Through an impressive summer league showing in Salt Lake City and Las Vegas, where he recorded one game with nine 3-pointers and another with eight blocks, Jaren Jr. didn’t have to look far for support. Jaren Sr. was usually seated courtside, dressed in Grizzlies polos and T-shirts.
In addition to cheering him on, and monitoring his workload and off-court responsibilities, Jaren Sr. also made sure his son was nourished. After a game in Salt Lake City, Jaren Sr. interrupted an interview to see if the younger Jackson was hungry, then fixed him a plate of ribs from the adjacent dining table. He wants to be involved but not overbearing, trying to keep his advice to a minimum.
“I share a little bit,” Jaren Sr. told Yahoo Sports. “My stuff is on VHS, DVD. His stuff is not on none of that. It’s on his phone. Is he going to put in a tape or DVD of my old stuff? No. That’s what makes it kind of funny. He’s seen little pieces of what I did in the past. He appreciates the Spurs time, the championship that I was a part of. As long as he’s seen that stretch, that’s great. He can take that as a motivation for him, to maybe one day get one for himself.”
Undrafted out of Georgetown in 1989, Jaren Sr. scrapped through the minor leagues and fought to hang on whenever a team called him up until he finally found a home in San Antonio. He won a championship ring playing alongside Tim Duncan and David Robinson in the lockout-shortened 1999 season and still wears that jewelry on his right hand as a reminder of the ultimate goal. Jaren Jr. arrived three months after that title, and while he’s always been around the game – his mother, Terri Carmichael Jackson, is the WNBA’s director of operations – the game was never forced upon him.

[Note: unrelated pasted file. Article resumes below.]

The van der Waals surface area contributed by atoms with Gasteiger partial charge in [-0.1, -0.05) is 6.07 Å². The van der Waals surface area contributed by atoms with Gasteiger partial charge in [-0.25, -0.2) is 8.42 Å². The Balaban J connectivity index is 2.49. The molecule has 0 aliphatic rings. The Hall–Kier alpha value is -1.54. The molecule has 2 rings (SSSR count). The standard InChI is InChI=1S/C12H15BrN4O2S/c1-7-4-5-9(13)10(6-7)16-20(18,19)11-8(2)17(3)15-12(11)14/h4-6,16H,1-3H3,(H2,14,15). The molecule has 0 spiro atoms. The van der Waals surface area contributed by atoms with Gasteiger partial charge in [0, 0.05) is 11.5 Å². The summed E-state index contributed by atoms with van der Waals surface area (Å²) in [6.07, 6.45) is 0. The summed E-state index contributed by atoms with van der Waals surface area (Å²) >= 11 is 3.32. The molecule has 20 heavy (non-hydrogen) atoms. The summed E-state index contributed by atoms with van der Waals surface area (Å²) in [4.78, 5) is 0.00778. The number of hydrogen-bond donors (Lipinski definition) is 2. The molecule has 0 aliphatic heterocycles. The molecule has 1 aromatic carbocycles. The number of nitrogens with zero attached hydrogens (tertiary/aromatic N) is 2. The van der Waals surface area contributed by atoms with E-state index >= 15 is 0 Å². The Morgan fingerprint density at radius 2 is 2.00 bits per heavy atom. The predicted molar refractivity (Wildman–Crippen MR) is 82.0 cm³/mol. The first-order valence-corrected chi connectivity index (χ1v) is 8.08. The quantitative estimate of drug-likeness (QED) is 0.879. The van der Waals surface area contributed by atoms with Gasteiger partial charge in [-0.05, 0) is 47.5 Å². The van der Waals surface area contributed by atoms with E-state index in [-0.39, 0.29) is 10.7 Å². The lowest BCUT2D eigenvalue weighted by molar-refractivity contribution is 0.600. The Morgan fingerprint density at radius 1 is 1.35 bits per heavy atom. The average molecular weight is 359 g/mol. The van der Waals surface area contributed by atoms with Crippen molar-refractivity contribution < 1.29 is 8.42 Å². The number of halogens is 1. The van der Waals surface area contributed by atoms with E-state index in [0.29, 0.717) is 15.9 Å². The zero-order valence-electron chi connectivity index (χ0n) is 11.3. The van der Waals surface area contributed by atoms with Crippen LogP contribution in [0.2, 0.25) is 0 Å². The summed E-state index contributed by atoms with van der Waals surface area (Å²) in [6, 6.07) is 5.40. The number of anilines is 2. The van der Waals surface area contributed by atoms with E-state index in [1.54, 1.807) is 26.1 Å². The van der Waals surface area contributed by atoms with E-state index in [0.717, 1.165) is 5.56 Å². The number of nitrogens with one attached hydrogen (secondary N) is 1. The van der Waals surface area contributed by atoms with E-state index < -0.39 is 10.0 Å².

“He’s carving his own path, you know, although he’s following me a little bit. But throughout his growth, I’ve encouraged him to embrace the game, love it for what it’s worth,” Jaren Sr. told Yahoo Sports. “When you watch him, you see that he’s enjoying it, that it’s not such a grind. Don’t get me wrong. I worked hard in my career. Sometimes, it felt like flat-out work. It’s work here, too. But he’s out there having a lot of fun, smiling all over the place and being all jolly about playing.”
Jaren Jr. has the potential to be a star and impact the game with his two-way abilities. When the Grizzlies decide to fully embrace a rebuild, Jaren Jr. could become the cornerstone from which they build around. He’s already embracing the team’s mantra – “We’re grit and grind” – and has the upbeat personality that will help him endure the challenges that will surely await. He jokingly refers to his father as “a corny dad” but has never had to question who has his back or provided the motivation to reach the NBA.
“I always wanted to do it. My dad did it,” Jaren Jr. told Yahoo Sports. “But I never played with [the goal of being an NBA player], that wasn’t the end all, be all. If you just focus on that, you won’t be successful. You have to focus on winning. I just continued to do what I do and my dad said it will come to fruition one day. I just had to trust in my mind that it would.”